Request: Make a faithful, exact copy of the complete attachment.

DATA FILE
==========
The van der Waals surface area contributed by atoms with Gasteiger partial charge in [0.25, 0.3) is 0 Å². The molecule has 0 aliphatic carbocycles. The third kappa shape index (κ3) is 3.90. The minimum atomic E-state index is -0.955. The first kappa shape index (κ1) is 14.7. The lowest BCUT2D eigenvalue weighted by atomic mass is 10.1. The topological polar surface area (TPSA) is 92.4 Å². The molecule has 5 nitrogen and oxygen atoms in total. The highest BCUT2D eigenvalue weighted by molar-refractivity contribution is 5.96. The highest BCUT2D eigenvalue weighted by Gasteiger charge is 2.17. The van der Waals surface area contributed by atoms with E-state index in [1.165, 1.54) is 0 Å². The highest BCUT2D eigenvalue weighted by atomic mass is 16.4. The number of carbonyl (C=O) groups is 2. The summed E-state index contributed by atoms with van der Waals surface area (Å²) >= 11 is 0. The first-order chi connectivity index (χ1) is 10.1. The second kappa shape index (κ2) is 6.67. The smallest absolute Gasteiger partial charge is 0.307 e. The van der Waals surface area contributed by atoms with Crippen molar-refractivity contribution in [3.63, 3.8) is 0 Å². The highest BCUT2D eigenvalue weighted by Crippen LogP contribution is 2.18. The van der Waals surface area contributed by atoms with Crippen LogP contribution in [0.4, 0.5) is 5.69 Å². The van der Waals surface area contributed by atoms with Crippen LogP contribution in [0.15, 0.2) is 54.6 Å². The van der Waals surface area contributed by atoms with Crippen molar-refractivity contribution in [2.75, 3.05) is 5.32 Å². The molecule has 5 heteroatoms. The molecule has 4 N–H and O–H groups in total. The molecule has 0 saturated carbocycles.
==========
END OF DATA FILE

The van der Waals surface area contributed by atoms with Gasteiger partial charge in [0.25, 0.3) is 0 Å². The molecule has 0 aliphatic carbocycles. The third kappa shape index (κ3) is 3.90. The minimum atomic E-state index is -0.955. The first kappa shape index (κ1) is 14.7. The lowest BCUT2D eigenvalue weighted by atomic mass is 10.1. The topological polar surface area (TPSA) is 92.4 Å². The molecule has 5 nitrogen and oxygen atoms in total. The highest BCUT2D eigenvalue weighted by molar-refractivity contribution is 5.96. The highest BCUT2D eigenvalue weighted by Gasteiger charge is 2.17. The van der Waals surface area contributed by atoms with E-state index in [1.165, 1.54) is 0 Å². The highest BCUT2D eigenvalue weighted by atomic mass is 16.4. The number of carbonyl (C=O) groups is 2. The summed E-state index contributed by atoms with van der Waals surface area (Å²) >= 11 is 0. The first-order chi connectivity index (χ1) is 10.1. The second kappa shape index (κ2) is 6.67. The smallest absolute Gasteiger partial charge is 0.307 e. The van der Waals surface area contributed by atoms with Crippen molar-refractivity contribution in [3.63, 3.8) is 0 Å². The highest BCUT2D eigenvalue weighted by Crippen LogP contribution is 2.18. The van der Waals surface area contributed by atoms with Crippen LogP contribution in [0.4, 0.5) is 5.69 Å². The van der Waals surface area contributed by atoms with Crippen LogP contribution in [0.15, 0.2) is 54.6 Å². The van der Waals surface area contributed by atoms with Crippen molar-refractivity contribution in [2.75, 3.05) is 5.32 Å². The molecule has 5 heteroatoms. The molecule has 4 N–H and O–H groups in total. The molecule has 0 saturated carbocycles.